The blogger behind Budgets are Sexy once asked if a you had to “have a story” to be a respected personal finance blogger. It was an interesting question on many different levels. I reflected on the number of times I’ve told pieces of my own story here at Frugal Dad, and in my personal life with friends and family, particularly my kids. While I don’t think a story is required to share inspiring thoughts with others, I do think it helps others relate to you.
Without a compelling story you might sound a little like the friend that likes to give marriage advice, but she’s never tied the knot. Or the couple that raise their eyebrows when you discipline your kids, but they never had children. Does that mean people who don’t have kids don’t have valuable things to say about how to raise children? Not necessarily, but it does make it difficult for parents to see them as a credible source of information.
Those examples might be a bit of a stretch. After all, personal finance is a bit of a different animal. One of my favorite writers, Jim Wang from Bargaineering, shares many excellent thoughts on managing money, including getting out of credit card debt. However, he admits that he has never had credit card debt. Does that mean I shouldn’t listen to his advice? Absolutely not. In fact, I’d be doing myself a disservice by not absorbing the information he shares on his blog.
Dave Ramsey is one of my favorite personal finance personalities, mostly because I find his life story compelling. He reached millionaire status early in life in leveraged real estate, lost it all through bankruptcy, and rebuilt his wealth by implementing the debt-free principles he lives by today. My guess is Dave Ramsey would not be as popular as he is without the fact he hit rock bottom at some point during his life. This helps him relate to others in similar situations, and provides them hope that they too can turn around their lives.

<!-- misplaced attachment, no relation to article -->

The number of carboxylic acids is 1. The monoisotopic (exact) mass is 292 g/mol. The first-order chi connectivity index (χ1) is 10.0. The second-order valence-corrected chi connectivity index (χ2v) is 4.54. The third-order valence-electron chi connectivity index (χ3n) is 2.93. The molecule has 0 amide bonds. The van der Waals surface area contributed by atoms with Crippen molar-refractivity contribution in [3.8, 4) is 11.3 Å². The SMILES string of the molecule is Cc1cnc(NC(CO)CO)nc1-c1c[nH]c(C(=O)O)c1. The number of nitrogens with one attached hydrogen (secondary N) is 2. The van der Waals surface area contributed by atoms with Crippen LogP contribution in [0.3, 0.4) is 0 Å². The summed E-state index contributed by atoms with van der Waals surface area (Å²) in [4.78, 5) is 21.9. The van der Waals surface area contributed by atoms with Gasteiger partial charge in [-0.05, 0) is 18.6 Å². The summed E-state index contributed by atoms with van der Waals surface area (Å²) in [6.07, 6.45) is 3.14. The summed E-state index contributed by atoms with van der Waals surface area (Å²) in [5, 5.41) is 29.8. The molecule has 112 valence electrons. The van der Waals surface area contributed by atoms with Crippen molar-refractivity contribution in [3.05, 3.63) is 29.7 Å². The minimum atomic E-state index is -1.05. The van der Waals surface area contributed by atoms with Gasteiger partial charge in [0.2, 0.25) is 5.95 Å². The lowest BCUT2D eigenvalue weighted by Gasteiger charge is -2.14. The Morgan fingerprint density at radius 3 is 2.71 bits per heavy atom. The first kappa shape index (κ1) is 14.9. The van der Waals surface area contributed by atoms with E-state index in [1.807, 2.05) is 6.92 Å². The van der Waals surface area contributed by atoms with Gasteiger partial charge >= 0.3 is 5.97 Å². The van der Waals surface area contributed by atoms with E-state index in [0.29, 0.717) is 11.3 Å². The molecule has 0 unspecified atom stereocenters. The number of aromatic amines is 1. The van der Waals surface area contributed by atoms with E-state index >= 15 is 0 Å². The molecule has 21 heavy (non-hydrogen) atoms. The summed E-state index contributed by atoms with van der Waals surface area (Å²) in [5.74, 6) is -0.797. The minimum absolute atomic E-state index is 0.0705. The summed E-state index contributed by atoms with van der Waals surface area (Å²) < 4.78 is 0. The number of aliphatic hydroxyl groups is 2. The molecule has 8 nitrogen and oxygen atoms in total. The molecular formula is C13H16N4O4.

Does this mean if you hope to inspire others you should go bankrupt to be more credible? No. It means you should look at your own background, your own life story, to find your testimony. Everyone has some type of challenge in their life, and chances are they aren’t alone. Even those struggling with the rarest medical conditions find comfort in linking up with those dozen others in the world also diagnosed. Technology has made that possibility through applications such as Facebook, Twitter, and blogs.
If you have an interest in writing, or doing video blogs, or your own radio show, I would encourage you to give it a try even if you feel you have an inadequate testimony. Whatever you decide to share, be honest with people. You might just find an audience out there for people who have never really struggled with money, but are more interested in the advanced personal finance concepts beyond building savings and getting out of debt.